How to navigate the first year of law school
Updated: Mar 6, 2021
Lauren Campbell is a first year LLB student at King’s College London. In her piece on “How to navigate the first year of law school”, she shares her insight on how to best prepare and get the most out of your first year of Law at university!
Your first year of university is an exciting time. For many of you I imagine it will be your first time living away from home. This brings a new sense of freedom as you make a huge step towards your future. Undoubtedly, the unknown can be nerve-racking. Reach out to people on your course whether that be messaging on a group chat or grabbing coffee after class- don’t be afraid to ask! The chances are they’ll be grateful- at no point are you alone in how you’re feeling. As going to university brings more responsibility, remember to look after yourself in ways that can range from cooking to your mental health. Recognise how you feel and do not be afraid to reach out. Your university will have a dedicated team who can help you manage the transition and beyond.
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Managing your schedule
Balancing your studies, deadlines, societies and so much more can be challenging. But it is all about finding a balance and a routine that works for you. I found it helpful to plan the week ahead so I am aware of any upcoming deadlines. Remember, it is important to have plans to socialise and relax. By planning ahead you’ll have more time to do so as you won’t be panicking about being behind all the time. The amount of work you have will undoubtedly change throughout the year so make the most of the quieter weeks, go out and explore your surroundings or just take time to yourself.
The way you are taught at university is different to what you may be used to. You are expected to work more independently which can be a struggle to adjust to. However, it is important to remember that everyone is feeling the same way- talk to people on your course and form study groups. Not only is this a good way to learn but it is also a good way to make friends. Attend all of your lectures as they give a great overview of the topics. Tutorials are small group sessions led by a member of staff, they allow you to ask any questions and work through problems or essay structures so you’ll be best prepared when it comes to your end of year exams. Don’t be afraid to ask a question, even if you think it is silly, there’s a high chance that somebody else is also confused by the same point. Reading is a key component for any law degree and can feel overwhelming to begin with, but it’s about working smart and not spending every free moment to cover every page of reading set. If you have time great – but it is about finding which piece of information is most important and this is a skill which takes time to develop.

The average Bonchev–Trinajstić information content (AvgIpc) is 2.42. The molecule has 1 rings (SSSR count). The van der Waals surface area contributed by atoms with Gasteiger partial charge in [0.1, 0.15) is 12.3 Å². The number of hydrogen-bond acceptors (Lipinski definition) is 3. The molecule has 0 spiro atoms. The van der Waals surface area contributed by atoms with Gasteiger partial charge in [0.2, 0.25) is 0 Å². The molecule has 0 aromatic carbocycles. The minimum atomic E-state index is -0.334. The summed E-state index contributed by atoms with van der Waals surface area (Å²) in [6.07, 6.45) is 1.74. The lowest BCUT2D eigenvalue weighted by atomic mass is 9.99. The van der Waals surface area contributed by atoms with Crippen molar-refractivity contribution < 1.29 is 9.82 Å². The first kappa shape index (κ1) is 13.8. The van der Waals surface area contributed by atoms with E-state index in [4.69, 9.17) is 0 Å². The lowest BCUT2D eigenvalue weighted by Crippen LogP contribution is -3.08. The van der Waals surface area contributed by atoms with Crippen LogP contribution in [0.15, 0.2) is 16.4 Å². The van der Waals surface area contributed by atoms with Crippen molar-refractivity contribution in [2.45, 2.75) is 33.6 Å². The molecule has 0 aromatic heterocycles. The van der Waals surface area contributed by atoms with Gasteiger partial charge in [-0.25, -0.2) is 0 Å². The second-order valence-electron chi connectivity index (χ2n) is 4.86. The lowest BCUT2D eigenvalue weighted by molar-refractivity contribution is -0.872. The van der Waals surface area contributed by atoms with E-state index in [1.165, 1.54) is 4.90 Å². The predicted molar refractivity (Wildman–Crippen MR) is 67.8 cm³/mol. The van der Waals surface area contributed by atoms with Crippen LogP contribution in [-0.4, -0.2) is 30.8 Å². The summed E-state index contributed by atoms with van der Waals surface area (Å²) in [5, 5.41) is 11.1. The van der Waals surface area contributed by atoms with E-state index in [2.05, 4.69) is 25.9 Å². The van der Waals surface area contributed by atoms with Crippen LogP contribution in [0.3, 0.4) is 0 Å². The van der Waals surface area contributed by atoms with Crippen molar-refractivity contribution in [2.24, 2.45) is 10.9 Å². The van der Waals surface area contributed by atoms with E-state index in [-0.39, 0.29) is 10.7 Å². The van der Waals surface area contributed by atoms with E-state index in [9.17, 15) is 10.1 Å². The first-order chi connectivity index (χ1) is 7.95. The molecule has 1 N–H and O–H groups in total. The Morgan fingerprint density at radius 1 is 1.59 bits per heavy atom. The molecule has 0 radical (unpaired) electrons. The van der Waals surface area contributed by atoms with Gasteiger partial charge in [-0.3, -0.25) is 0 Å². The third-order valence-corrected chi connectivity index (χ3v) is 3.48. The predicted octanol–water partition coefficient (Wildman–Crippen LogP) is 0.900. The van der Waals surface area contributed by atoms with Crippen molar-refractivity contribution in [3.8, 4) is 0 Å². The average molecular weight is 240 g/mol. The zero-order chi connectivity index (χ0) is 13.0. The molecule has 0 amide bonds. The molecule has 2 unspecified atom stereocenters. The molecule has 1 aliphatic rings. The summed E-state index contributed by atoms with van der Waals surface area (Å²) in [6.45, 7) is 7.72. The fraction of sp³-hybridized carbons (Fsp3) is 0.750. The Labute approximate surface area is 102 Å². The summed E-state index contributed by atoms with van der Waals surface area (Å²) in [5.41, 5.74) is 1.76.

Whilst it may seem everyone has already found their friends for life; it is important to note that friendships are fluid in first year as everyone tries to find their people. Try not to compare your experience with others as there is no time limit or pressure to find your group straight away. It takes confidence but put yourself out there, people will appreciate the effort.
Join any and every society you have an interest in! You may find you don’t have enough time to maintain them all but this way you’ll get to know which ones you are most interested in. They are also a good way to meet lots of different people, even if you don’t become best friends it is always nice to see a friendly and familiar face around campus.
Law Firm Events
Something I wish I had known when first starting law school is that applications for law firm open days begin pretty much immediately! So, do your research, write down the deadlines and factor in time into your schedule to do your research and write your applications. Organisation is key. Apply to firms you have an interest in as open days are a great way to help you narrow down your applications for vacation schemes and training contracts in second year. Many firms also run first year schemes which are a good way to gain work experience. The Law Society is a huge help in organising campus events to help with applications and they also let you know about events organised specifically for you in conjunctions with law firms.